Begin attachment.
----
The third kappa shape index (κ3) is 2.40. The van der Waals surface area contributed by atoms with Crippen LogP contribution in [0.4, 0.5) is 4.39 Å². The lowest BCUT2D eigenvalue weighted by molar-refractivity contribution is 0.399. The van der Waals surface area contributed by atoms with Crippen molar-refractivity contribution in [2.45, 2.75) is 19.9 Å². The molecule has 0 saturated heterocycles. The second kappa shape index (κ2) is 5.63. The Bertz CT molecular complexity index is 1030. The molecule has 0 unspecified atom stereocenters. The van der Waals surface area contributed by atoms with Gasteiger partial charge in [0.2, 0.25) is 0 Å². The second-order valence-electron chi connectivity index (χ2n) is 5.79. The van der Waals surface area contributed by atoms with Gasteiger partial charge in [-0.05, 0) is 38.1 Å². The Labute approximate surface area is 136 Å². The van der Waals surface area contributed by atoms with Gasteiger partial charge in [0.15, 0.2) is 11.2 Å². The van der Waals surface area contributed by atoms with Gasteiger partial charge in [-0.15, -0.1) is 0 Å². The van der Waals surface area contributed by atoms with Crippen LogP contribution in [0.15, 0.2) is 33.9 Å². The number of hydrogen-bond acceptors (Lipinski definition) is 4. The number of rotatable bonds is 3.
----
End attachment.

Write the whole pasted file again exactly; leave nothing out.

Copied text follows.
The third kappa shape index (κ3) is 2.40. The van der Waals surface area contributed by atoms with Crippen LogP contribution in [0.4, 0.5) is 4.39 Å². The lowest BCUT2D eigenvalue weighted by molar-refractivity contribution is 0.399. The van der Waals surface area contributed by atoms with Crippen molar-refractivity contribution in [2.45, 2.75) is 19.9 Å². The molecule has 0 saturated heterocycles. The second kappa shape index (κ2) is 5.63. The Bertz CT molecular complexity index is 1030. The molecule has 0 unspecified atom stereocenters. The van der Waals surface area contributed by atoms with Gasteiger partial charge in [0.2, 0.25) is 0 Å². The second-order valence-electron chi connectivity index (χ2n) is 5.79. The van der Waals surface area contributed by atoms with Gasteiger partial charge in [-0.05, 0) is 38.1 Å². The Labute approximate surface area is 136 Å². The van der Waals surface area contributed by atoms with Gasteiger partial charge in [0.15, 0.2) is 11.2 Å². The van der Waals surface area contributed by atoms with Gasteiger partial charge in [-0.15, -0.1) is 0 Å². The van der Waals surface area contributed by atoms with Crippen LogP contribution in [0.15, 0.2) is 33.9 Å². The number of hydrogen-bond acceptors (Lipinski definition) is 4. The number of rotatable bonds is 3.